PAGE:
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Wisconsin Department of Health Services

Communicable  Diseases Subjects A-Z



Sexually Transmitted Diseases


Disease Reporting


(rabbit fever)

Tularemia, a disease that can affect both animals and humans, is caused by a bacteria, Francisella tularensis. Although many wild animals are infected, (hares, rabbits, squirrels, muskrats, beavers, deer), occasionally certain domestic animals can be infected (sheep and cats). The rabbit is the species most often involved in disease outbreaks. The bacteria can also be found in ticks and deerflies. Tularemia in humans is relatively rare in Wisconsin, averaging less than one case per year since 1980.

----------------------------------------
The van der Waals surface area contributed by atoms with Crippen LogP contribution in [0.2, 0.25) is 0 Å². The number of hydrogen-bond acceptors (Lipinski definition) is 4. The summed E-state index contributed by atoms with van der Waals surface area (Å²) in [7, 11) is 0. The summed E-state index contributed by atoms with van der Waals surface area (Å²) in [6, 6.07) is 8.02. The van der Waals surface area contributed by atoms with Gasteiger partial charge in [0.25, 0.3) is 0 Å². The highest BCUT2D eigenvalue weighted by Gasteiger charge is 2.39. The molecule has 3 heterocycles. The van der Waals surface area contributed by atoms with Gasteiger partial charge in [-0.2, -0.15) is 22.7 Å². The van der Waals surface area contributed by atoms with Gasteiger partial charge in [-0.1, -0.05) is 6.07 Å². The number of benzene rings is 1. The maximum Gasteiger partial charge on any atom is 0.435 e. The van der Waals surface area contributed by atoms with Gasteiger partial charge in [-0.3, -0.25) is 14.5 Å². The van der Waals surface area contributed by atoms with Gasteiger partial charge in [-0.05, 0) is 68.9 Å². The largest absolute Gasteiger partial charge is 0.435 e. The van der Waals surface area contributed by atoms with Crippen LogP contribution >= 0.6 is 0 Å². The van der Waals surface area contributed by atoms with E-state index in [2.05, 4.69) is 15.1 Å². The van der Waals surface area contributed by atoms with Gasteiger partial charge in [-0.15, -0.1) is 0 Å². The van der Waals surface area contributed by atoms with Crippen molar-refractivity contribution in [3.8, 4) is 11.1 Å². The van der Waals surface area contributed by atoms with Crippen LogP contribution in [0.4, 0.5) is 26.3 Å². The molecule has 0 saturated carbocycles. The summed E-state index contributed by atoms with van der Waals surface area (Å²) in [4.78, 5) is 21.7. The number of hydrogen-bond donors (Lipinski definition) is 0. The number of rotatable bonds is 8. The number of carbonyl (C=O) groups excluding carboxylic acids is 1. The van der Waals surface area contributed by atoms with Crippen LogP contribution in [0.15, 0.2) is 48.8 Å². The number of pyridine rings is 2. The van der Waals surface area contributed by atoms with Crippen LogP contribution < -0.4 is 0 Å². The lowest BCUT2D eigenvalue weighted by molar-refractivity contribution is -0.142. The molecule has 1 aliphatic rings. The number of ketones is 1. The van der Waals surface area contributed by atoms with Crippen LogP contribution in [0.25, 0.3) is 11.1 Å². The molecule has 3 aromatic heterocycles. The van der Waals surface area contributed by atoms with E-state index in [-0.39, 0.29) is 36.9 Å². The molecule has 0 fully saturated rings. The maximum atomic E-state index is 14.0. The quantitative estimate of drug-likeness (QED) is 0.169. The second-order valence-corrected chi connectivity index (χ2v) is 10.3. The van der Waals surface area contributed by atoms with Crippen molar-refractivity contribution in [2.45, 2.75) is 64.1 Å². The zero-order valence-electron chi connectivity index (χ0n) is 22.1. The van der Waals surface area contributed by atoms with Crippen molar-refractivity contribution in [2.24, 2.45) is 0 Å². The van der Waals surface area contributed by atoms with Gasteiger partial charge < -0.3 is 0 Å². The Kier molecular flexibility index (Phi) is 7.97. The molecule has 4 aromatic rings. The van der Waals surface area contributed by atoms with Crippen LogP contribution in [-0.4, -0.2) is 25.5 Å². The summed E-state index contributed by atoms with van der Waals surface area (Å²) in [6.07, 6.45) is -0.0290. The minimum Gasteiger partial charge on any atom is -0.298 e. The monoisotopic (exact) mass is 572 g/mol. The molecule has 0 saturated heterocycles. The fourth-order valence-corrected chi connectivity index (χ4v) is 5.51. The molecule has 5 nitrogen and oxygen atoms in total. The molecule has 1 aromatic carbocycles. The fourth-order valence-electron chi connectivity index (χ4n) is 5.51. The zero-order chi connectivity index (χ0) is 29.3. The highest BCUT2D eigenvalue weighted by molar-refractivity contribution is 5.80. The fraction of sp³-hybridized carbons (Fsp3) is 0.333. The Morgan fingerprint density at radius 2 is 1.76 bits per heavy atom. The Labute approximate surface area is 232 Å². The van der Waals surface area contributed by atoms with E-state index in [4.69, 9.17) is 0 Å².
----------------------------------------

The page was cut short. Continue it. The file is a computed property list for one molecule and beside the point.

Hunters, trappers or other people who spend a great deal of time out of doors are at a greater risk of exposure to tularemia than people with other occupational or recreational interests.

General information

Tularemia fact sheet - Hmong - Spanish

Information for health professionals

Wisconsin case reporting and public health follow-up guidelines: Tularemia EpiNet


Wisconsin Local Health Departments - Regional offices - Tribal agencies

Last Revised: March 04, 2014